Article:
Watch 2003's Oldboy again. It's better.
Spike Lee was always treading on glass with cheap shoes when he decided to take on the Oldboy project. The original, 2003 film was a cult classic; adored by international audiences and famed for its unerring approach to violence and a twisted plot.
Josh Brolin and Samuel L. Jackson in Oldboy, the remake
It would be fair to say that Lee had a pretty solid canvas on which to build, but would appear – according to the critics at least – that he missed the opportunity to provide a good western remake of a brilliant foreign movie.
If this had not been a remake, it would possibly be the worst film of the year – at least that’s what the early reviews seem to suggest. Luckily, it is, and it gets by on the grace bestowed upon it by Chan-wook Park’s brilliant original.
“The remake that came too late, so benign and unmemorable that not even people who loved Park Chan-wook's 2003 original will be able to muster much outrage,” said Stephanie Zacharek of Village Voice.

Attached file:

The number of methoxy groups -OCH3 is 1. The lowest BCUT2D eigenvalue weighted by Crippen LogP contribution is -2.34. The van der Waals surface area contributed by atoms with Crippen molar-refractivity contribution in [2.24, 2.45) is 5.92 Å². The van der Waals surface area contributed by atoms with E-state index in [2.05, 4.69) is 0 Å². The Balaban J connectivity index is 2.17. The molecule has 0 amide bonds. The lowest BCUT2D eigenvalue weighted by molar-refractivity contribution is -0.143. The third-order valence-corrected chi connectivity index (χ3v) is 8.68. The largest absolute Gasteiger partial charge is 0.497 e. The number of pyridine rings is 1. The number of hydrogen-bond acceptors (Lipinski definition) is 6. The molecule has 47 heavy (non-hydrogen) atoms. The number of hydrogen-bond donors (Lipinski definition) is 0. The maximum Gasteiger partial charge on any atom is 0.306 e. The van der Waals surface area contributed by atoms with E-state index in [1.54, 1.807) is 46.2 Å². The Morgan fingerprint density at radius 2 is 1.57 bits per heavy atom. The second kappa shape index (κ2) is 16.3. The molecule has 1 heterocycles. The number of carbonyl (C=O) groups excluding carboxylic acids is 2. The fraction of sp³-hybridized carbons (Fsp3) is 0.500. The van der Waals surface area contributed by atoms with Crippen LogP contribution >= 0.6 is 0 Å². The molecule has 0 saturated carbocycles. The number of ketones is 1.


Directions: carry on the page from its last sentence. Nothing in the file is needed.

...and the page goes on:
Andrew O’Hehir of Salon.com was equally disparaging: “I would divide the potential audience for "Oldboy" into two groups: Those who will be disappointed and those who will be bewildered.”
Sharlto Copley also scars - sorry, stars - in Oldboy
And The New York Times’ A.O Scott had this to say on the remake, starring Josh Brolin: “If you have seen the earlier version, you can occupy yourself with point-by-point comparisons. If not, you may find yourself swerving between bafflement and mild astonishment...”
The hype was almost palpable surrounding Lee’s remake of the hyper-violent, South Korean mystery thriller. But with an accumulated score of 45% on Rotten Tomatoes, it’s clear the expectation was too much.
And, as we’ve seen with similarly poorly reviewed titles this year – The Counselor, Lone Ranger, etc. – the box office inevitably suffers. So we’re not predicting good things for Oldboy come December 6th when it’s released.